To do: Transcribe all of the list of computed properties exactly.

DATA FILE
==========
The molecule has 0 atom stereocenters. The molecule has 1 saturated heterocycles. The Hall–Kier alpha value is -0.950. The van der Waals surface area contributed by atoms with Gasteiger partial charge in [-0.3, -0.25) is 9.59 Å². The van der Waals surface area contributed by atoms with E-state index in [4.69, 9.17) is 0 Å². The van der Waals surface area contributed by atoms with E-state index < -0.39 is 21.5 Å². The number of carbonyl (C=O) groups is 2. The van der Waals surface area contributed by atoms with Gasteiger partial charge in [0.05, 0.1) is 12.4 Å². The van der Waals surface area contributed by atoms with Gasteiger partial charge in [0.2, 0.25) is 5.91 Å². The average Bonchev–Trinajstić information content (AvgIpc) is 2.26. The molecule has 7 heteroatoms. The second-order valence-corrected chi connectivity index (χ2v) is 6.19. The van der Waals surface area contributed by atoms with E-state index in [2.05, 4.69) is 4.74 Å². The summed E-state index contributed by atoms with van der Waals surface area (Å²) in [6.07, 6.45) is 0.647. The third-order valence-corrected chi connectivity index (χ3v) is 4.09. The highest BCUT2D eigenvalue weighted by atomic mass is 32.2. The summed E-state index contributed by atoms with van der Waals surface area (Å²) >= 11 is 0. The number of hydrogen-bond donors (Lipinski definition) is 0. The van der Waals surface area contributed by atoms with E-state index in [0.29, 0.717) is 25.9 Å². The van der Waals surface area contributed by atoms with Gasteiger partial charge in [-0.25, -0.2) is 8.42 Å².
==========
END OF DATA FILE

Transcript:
The molecule has 0 atom stereocenters. The molecule has 1 saturated heterocycles. The Hall–Kier alpha value is -0.950. The van der Waals surface area contributed by atoms with Gasteiger partial charge in [-0.3, -0.25) is 9.59 Å². The van der Waals surface area contributed by atoms with E-state index in [4.69, 9.17) is 0 Å². The van der Waals surface area contributed by atoms with E-state index < -0.39 is 21.5 Å². The number of carbonyl (C=O) groups is 2. The van der Waals surface area contributed by atoms with Gasteiger partial charge in [0.05, 0.1) is 12.4 Å². The van der Waals surface area contributed by atoms with Gasteiger partial charge in [0.2, 0.25) is 5.91 Å². The average Bonchev–Trinajstić information content (AvgIpc) is 2.26. The molecule has 7 heteroatoms. The second-order valence-corrected chi connectivity index (χ2v) is 6.19. The van der Waals surface area contributed by atoms with E-state index in [2.05, 4.69) is 4.74 Å². The summed E-state index contributed by atoms with van der Waals surface area (Å²) in [6.07, 6.45) is 0.647. The third-order valence-corrected chi connectivity index (χ3v) is 4.09. The highest BCUT2D eigenvalue weighted by atomic mass is 32.2. The summed E-state index contributed by atoms with van der Waals surface area (Å²) >= 11 is 0. The number of hydrogen-bond donors (Lipinski definition) is 0. The van der Waals surface area contributed by atoms with E-state index in [0.29, 0.717) is 25.9 Å². The van der Waals surface area contributed by atoms with Gasteiger partial charge in [-0.25, -0.2) is 8.42 Å².